first cache Inside a geocache you will find a log book to log that you have been there and depending on the size of the cache a pencil (for the logbook), items that you can swap out and replace with an item of equal value, a short overview of what geocaching is, and trackable items that tend to have a task associated with them that you can take out of a cache and help them on their journey.  Logging of finds, fail to find and the movement of trackables all occurs on the website.

One of the most interesting things about geocaching is finding beautiful areas you would never have otherwise gone to, and getting some exercise along the way.


<Cross-posted on>

Hamurana Springs (Hinerua)

Thanks to our recently adopted hobby of geo-caching, I had the pleasure of visiting one of the most beautiful and memorable places I can think of this weekend. In fact, I had the pleasure of visitng 3 such places, but one was the clear stand out.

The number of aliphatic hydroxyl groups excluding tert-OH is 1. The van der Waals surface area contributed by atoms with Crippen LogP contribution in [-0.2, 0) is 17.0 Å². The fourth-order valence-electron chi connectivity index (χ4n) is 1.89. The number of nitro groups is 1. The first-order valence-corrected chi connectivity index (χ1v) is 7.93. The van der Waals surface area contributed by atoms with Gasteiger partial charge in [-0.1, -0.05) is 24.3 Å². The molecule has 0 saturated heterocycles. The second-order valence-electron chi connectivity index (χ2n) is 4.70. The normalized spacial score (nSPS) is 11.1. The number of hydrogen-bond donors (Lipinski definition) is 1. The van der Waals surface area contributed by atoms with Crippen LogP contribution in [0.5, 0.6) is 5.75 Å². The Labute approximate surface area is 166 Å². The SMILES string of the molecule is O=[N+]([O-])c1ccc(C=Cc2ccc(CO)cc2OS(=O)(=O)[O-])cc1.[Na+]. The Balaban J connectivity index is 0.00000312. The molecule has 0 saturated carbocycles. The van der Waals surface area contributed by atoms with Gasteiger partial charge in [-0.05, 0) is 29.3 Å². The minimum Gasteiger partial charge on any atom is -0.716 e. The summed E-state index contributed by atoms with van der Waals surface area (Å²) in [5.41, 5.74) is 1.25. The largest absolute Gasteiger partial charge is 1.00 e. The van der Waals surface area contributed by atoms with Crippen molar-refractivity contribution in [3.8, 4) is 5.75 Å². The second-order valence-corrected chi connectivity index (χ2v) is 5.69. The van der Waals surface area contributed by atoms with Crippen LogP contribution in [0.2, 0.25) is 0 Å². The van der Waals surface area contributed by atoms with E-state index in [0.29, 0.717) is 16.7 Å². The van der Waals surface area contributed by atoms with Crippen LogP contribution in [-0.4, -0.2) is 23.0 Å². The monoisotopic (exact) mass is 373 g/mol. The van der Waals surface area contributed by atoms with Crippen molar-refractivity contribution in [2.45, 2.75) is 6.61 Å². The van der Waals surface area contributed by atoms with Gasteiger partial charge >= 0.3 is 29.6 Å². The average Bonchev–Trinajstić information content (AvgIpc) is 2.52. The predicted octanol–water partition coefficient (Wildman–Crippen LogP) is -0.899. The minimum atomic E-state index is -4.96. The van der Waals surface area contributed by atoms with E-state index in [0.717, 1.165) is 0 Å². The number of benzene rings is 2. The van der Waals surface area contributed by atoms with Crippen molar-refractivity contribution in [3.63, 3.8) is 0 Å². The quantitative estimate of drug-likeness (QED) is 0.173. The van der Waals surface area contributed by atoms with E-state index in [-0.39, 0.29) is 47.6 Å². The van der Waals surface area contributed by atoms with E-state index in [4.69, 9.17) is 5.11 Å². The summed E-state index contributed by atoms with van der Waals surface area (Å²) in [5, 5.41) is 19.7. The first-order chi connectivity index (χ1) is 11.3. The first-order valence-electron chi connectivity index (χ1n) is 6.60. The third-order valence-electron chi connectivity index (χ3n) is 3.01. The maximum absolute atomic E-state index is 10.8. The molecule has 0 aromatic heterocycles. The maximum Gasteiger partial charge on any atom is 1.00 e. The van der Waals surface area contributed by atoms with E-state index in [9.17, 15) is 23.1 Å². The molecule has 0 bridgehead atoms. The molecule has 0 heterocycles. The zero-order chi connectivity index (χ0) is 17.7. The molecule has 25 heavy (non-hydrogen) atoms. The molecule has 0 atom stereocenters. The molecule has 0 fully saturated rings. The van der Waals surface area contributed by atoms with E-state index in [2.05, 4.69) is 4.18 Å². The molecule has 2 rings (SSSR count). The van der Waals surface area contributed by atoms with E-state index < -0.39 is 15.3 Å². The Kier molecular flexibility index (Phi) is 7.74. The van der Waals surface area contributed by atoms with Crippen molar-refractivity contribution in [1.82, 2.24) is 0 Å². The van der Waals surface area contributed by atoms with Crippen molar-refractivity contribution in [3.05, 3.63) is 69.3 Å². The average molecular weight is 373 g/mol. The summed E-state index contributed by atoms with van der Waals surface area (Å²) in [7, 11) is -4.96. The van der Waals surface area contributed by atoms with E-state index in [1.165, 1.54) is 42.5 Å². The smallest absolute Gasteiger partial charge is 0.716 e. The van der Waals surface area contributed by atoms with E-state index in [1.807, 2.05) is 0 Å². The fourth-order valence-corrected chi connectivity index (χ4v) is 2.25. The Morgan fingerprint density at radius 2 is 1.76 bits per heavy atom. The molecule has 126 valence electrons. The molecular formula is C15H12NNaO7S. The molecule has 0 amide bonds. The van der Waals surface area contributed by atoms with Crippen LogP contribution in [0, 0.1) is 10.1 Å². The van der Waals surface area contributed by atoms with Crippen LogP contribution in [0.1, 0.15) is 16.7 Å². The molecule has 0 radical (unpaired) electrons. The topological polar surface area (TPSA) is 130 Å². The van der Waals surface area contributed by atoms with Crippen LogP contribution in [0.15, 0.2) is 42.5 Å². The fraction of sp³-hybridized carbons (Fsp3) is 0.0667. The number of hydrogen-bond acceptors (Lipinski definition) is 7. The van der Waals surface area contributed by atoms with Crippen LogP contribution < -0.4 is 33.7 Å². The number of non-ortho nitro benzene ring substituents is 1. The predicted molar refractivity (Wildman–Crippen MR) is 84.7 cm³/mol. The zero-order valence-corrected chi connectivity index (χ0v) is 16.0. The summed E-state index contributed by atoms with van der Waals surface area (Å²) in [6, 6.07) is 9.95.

We took the opportunity of a long weekend to run away and avoid all the things that desperately need doing at home, because quite frankly, we both needed a bit of a mental holiday, and housework, or even the reminder of it, was simply not going to do the job.
So we waited until late on Thursday evening, once the worst of the crazy Easter traffic had died down and headed to Huntly to settle the cats in with their grand parents and their country holiday-home, and turned in for a good night's sleep before heading south to Rotorua on Friday morning.